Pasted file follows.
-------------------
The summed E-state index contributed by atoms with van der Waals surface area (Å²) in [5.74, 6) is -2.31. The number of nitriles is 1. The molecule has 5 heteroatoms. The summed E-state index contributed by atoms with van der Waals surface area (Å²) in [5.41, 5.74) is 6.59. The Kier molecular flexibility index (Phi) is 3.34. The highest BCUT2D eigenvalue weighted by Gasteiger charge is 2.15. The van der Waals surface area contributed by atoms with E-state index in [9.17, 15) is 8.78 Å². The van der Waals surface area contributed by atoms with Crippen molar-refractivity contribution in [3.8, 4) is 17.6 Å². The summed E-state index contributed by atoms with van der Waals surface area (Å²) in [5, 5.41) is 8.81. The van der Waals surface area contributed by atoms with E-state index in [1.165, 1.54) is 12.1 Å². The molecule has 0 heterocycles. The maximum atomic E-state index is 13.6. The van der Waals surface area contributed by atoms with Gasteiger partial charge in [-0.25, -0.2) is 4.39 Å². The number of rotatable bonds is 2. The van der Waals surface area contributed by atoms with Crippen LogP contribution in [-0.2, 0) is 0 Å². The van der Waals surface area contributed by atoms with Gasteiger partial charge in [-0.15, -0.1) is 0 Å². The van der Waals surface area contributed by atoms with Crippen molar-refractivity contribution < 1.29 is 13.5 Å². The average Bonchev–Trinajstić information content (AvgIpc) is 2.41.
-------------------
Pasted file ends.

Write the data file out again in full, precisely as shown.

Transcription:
The summed E-state index contributed by atoms with van der Waals surface area (Å²) in [5.74, 6) is -2.31. The number of nitriles is 1. The molecule has 5 heteroatoms. The summed E-state index contributed by atoms with van der Waals surface area (Å²) in [5.41, 5.74) is 6.59. The Kier molecular flexibility index (Phi) is 3.34. The highest BCUT2D eigenvalue weighted by Gasteiger charge is 2.15. The van der Waals surface area contributed by atoms with E-state index in [9.17, 15) is 8.78 Å². The van der Waals surface area contributed by atoms with Crippen molar-refractivity contribution in [3.8, 4) is 17.6 Å². The summed E-state index contributed by atoms with van der Waals surface area (Å²) in [5, 5.41) is 8.81. The van der Waals surface area contributed by atoms with E-state index in [1.165, 1.54) is 12.1 Å². The molecule has 0 heterocycles. The maximum atomic E-state index is 13.6. The van der Waals surface area contributed by atoms with Gasteiger partial charge in [-0.25, -0.2) is 4.39 Å². The number of rotatable bonds is 2. The van der Waals surface area contributed by atoms with Crippen LogP contribution in [-0.2, 0) is 0 Å². The van der Waals surface area contributed by atoms with Gasteiger partial charge in [-0.15, -0.1) is 0 Å². The van der Waals surface area contributed by atoms with Crippen molar-refractivity contribution < 1.29 is 13.5 Å². The average Bonchev–Trinajstić information content (AvgIpc) is 2.41.